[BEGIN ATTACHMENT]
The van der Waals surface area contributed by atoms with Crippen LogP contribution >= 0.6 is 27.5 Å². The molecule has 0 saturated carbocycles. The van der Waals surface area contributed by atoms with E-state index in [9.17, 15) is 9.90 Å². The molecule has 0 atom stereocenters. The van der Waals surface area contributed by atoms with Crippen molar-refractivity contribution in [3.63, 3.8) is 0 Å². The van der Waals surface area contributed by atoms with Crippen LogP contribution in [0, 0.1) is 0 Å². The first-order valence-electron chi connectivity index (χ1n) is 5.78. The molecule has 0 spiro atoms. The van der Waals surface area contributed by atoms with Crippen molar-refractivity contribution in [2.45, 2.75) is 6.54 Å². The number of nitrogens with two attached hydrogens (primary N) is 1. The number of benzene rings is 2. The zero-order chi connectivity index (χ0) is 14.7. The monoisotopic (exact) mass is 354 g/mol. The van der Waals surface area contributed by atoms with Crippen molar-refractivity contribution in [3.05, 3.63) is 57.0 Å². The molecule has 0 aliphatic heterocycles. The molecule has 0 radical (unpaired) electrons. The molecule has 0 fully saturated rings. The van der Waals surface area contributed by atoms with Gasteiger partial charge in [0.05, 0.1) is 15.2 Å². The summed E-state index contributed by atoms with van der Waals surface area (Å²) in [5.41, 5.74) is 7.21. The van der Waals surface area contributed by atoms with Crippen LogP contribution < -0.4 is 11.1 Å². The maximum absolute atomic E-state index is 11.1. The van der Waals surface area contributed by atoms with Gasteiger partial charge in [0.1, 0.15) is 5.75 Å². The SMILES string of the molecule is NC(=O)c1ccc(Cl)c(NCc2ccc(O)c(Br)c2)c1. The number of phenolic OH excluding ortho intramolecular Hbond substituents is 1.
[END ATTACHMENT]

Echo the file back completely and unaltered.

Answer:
The van der Waals surface area contributed by atoms with Crippen LogP contribution >= 0.6 is 27.5 Å². The molecule has 0 saturated carbocycles. The van der Waals surface area contributed by atoms with E-state index in [9.17, 15) is 9.90 Å². The molecule has 0 atom stereocenters. The van der Waals surface area contributed by atoms with Crippen molar-refractivity contribution in [3.63, 3.8) is 0 Å². The van der Waals surface area contributed by atoms with Crippen LogP contribution in [0, 0.1) is 0 Å². The first-order valence-electron chi connectivity index (χ1n) is 5.78. The molecule has 0 spiro atoms. The van der Waals surface area contributed by atoms with Crippen molar-refractivity contribution in [2.45, 2.75) is 6.54 Å². The number of nitrogens with two attached hydrogens (primary N) is 1. The number of benzene rings is 2. The zero-order chi connectivity index (χ0) is 14.7. The monoisotopic (exact) mass is 354 g/mol. The van der Waals surface area contributed by atoms with Crippen molar-refractivity contribution in [3.05, 3.63) is 57.0 Å². The molecule has 0 aliphatic heterocycles. The molecule has 0 radical (unpaired) electrons. The molecule has 0 fully saturated rings. The van der Waals surface area contributed by atoms with Gasteiger partial charge in [0.05, 0.1) is 15.2 Å². The summed E-state index contributed by atoms with van der Waals surface area (Å²) in [5.41, 5.74) is 7.21. The van der Waals surface area contributed by atoms with Crippen LogP contribution < -0.4 is 11.1 Å². The maximum absolute atomic E-state index is 11.1. The van der Waals surface area contributed by atoms with Gasteiger partial charge in [0.1, 0.15) is 5.75 Å². The SMILES string of the molecule is NC(=O)c1ccc(Cl)c(NCc2ccc(O)c(Br)c2)c1. The number of phenolic OH excluding ortho intramolecular Hbond substituents is 1.